synaesthesia


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syn·aes·the·sia

 (sĭn′ĭs-thē′zhə)
n.
Variant of synesthesia.
American Heritage® Dictionary of the English Language, Fifth Edition. Copyright © 2016 by Houghton Mifflin Harcourt Publishing Company. Published by Houghton Mifflin Harcourt Publishing Company. All rights reserved.

synaesthesia

(ˌsɪniːsˈθiːzɪə) or

synesthesia

n
1. (Physiology) physiol a sensation experienced in a part of the body other than the part stimulated
2. (Psychology) psychol the subjective sensation of a sense other than the one being stimulated. For example, a sound may evoke sensations of colour
[from New Latin, from syn- + -esthesia, from Greek aisthēsis sensation]
synaesthetic, synesthetic adj
Collins English Dictionary – Complete and Unabridged, 12th Edition 2014 © HarperCollins Publishers 1991, 1994, 1998, 2000, 2003, 2006, 2007, 2009, 2011, 2014

syn•es•the•sia

or syn•aes•the•sia

(ˌsɪn əsˈθi ʒə, -ʒi ə)

n.
a sensation produced in one modality when a stimulus is applied to another modality, as when the hearing of a certain sound induces the visualization of a certain color.
[1890–95; < New Latin; see syn-, esthesia]
syn′es•thete` (-ˌθit) n.
syn`es•thet′ic (-ˈθɛt ɪk) adj.
Random House Kernerman Webster's College Dictionary, © 2010 K Dictionaries Ltd. Copyright 2005, 1997, 1991 by Random House, Inc. All rights reserved.

synesthesia, synaesthesia

Medicine. a secondary sensation accompanying an actual perception, as the perceiving of sound as a color or the sensation of being touched in a place at some distance from the actual place of touching. Cf. chromesthesia.synesthetic, synaesthetic, adj.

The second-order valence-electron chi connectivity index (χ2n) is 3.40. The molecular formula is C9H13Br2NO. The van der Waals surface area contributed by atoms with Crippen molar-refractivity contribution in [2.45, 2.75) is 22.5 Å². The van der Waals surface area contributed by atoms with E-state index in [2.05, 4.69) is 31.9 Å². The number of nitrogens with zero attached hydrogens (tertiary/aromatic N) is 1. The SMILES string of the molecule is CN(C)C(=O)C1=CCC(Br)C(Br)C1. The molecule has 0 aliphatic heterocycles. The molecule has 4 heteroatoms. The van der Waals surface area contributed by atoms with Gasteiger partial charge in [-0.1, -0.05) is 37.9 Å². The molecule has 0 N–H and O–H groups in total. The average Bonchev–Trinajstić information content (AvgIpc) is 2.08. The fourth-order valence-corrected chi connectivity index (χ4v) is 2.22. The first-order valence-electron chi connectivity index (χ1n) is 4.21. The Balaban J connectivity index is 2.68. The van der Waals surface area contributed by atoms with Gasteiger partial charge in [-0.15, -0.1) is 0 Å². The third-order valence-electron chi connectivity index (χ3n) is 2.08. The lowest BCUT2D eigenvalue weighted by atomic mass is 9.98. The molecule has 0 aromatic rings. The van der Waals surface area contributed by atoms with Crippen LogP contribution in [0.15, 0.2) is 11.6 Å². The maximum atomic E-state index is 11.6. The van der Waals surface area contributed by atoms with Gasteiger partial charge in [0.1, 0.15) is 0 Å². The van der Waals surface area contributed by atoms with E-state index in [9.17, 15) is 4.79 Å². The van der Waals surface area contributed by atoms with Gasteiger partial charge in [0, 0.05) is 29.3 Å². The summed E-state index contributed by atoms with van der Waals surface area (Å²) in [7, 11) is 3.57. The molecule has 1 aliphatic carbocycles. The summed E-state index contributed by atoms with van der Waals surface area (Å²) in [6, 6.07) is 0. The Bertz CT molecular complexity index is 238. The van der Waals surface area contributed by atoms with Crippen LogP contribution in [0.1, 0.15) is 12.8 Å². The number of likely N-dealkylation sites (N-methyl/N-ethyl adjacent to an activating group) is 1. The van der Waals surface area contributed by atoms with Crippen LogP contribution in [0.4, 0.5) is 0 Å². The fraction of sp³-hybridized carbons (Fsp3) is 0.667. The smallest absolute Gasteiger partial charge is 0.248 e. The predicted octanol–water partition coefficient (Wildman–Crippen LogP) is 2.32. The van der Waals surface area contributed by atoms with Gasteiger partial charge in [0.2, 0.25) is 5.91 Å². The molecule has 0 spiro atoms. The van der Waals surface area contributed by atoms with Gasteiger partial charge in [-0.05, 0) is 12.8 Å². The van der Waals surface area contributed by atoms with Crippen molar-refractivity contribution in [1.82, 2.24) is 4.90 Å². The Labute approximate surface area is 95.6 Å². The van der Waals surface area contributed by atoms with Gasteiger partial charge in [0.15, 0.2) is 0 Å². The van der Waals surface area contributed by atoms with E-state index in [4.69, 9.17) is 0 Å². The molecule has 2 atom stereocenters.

See also: Perception
-Ologies & -Isms. Copyright 2008 The Gale Group, Inc. All rights reserved.
ThesaurusAntonymsRelated WordsSynonymsLegend:
Noun1.synaesthesia - a sensation that normally occurs in one sense modality occurs when another modality is stimulated
aesthesis, esthesis, sensation, sense datum, sense experience, sense impression - an unelaborated elementary awareness of stimulation; "a sensation of touch"
chromaesthesia, chromesthesia - a form of synesthesia in which nonvisual stimulation results in the experience of color sensations
Based on WordNet 3.0, Farlex clipart collection. © 2003-2012 Princeton University, Farlex Inc.
Translations

synaesthesia

synesthesia (US) [ˌsɪnəsˈθiːzɪə] Nsinestesia f
Collins Spanish Dictionary - Complete and Unabridged 8th Edition 2005 © William Collins Sons & Co. Ltd. 1971, 1988 © HarperCollins Publishers 1992, 1993, 1996, 1997, 2000, 2003, 2005

synaesthesia

, (US) synesthesia
n no plSynästhesie f
Collins German Dictionary – Complete and Unabridged 7th Edition 2005. © William Collins Sons & Co. Ltd. 1980 © HarperCollins Publishers 1991, 1997, 1999, 2004, 2005, 2007
References in periodicals archive ?
A condition called synaesthesia can cause our senses to overlap.
Synaesthesia, which affects one in 2000 people, causes a crossover of senses that are not normally related.
In May, Synaesthesia by PaisleyYMCA will turn the arts centre into a virtual reality 3D playground.
Richard Graham draws upon Kandinsky's ideas on colour synaesthesia for his tale of a grumpy caterpillar which lives inside an upright piano and wears a hat that might once to have belonged to Magritte.
It involves a mixture of feelings and perceptions which eventually lead to another multitude of sensations, a closer synaesthesia: from smell, hearing and sight to touch and taste.
If your answer to these is "yes, " you may have a wonderful condition known as synaesthesia, which you share with many great artists, writers, and musicians.
We highly recommend their crossover episode with fellow children's podcast Wow in the World , where they explore what synaesthesia (when the senses get scrambled in the brain) is all about, complete with an interview with a real-life boy who experiences synaesthesia.
JASPER has synaesthesia, a condition where his brain fires differently, so where most people hear sound, Jasper also sees kaleidoscopic colours.
Harris, HarperFiction, PS12.99, ebook PS7.99 HHH HH JASPER has synaesthesia, a condition where his brain fires differently, so where most people hear sound, Jasper also sees kaleidoscopic colours.
Take for instance people with synaesthesia, who are able to experience the perception of colour with letters and numbers.
My synaesthesia lasted for about two months and then it slowly faded away.